The fat girl left alone in the world becomes the ultimate outsider, and outsiders always know the insiders' secrets, because insiders don't care what's happening on the outside -- they never check to see what the outsiders know. They usually don't even know who the outsiders are. The person on the bottom sees what's happening on top, the person at the back sees what's happening in front, the person on the outside sees what's happening at the center, and the fat girl who loses her only friend is under, behind, and outside all at once. - Page 144
She knows she has to join in or people will know something is up, but her hands are dead on the desk in front of her, she can't make them move. And all along the column of her spine she can feel coming like a train speeding toward her, gathering speed and sound and intensity, a reaction like none she has ever had before. With nothing in her mouth to bring it on. The sizzle rises to a roar in her ears and she knows that in less than thirty seconds all five of her senses will be consumed in a silver fire. She has to get out of there before they all see it. Aimee gets to her feet and bolts from the room. - Page 148
Her memory of Bill has become an Impressionist portrait, broad brushstrokes that only form an image from a distance. The reality of him is blazing with exquisite detail -- she almost can't bear to take him all in. - Page 171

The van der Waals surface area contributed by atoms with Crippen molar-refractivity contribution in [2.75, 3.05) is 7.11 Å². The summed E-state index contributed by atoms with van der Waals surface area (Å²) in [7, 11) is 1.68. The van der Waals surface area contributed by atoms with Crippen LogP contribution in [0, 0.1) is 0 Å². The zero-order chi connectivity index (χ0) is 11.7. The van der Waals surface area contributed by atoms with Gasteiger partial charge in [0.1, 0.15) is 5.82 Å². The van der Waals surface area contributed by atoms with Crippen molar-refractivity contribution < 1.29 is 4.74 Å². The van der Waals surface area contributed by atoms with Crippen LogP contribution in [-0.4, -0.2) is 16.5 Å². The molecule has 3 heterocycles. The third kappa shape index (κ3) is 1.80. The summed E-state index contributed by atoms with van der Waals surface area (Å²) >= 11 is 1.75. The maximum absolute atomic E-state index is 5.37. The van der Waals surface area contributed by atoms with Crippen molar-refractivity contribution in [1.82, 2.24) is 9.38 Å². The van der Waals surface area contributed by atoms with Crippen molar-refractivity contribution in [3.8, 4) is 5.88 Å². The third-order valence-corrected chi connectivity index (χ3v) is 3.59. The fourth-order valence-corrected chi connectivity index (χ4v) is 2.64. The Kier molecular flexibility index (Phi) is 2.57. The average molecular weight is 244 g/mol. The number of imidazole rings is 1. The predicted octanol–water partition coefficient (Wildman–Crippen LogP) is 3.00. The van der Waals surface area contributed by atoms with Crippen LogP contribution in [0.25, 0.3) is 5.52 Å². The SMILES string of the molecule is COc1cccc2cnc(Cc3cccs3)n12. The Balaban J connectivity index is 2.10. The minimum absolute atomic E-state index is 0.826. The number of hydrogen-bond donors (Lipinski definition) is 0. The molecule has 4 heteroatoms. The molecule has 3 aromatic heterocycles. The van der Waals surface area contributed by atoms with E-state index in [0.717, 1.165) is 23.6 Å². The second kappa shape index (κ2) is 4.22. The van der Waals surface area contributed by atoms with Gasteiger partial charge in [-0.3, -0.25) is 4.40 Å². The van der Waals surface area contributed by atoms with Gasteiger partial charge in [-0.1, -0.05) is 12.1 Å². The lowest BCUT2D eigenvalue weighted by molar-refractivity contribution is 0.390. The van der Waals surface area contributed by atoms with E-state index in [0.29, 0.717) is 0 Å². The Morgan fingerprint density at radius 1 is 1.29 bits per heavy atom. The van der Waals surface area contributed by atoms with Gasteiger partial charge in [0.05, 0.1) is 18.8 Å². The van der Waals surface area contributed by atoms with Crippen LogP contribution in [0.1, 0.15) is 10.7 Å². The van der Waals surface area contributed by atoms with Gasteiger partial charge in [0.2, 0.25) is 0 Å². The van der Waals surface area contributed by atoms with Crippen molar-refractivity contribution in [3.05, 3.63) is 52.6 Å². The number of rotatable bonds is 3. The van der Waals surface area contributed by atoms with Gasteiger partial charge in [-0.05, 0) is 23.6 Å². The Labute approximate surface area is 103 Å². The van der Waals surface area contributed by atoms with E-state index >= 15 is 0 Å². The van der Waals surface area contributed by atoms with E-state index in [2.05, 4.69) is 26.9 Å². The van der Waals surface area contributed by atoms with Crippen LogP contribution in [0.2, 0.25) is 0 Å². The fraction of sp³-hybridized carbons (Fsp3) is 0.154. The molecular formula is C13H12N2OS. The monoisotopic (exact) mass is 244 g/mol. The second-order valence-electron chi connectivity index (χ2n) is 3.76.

I could quote the opening and closing lines as well, but I want you to read those for yourself when you have the book in your hands and connect those passages with the physicality of reading.
The postergirlz selected this title to be a recommended read in the August 2008 issue of readergirlz. Read the issue in full.
I also selected Looks as one of the Summer Teen Fiction Musts in this piece for SparkNotes Literature.
Wicked Cool Overlooked Books (WCOB) is a monthly blog notation encouraged by Colleen from Chasing Ray: On the first Monday of every month, she posts about a book she enjoyed and wishes others would pick up. She invites others to post their picks as well. Discover other titles I've marked as Wicked Cool Overlooked Books.
Read my review of Madeleine George's second novel, The Difference Between You and Me.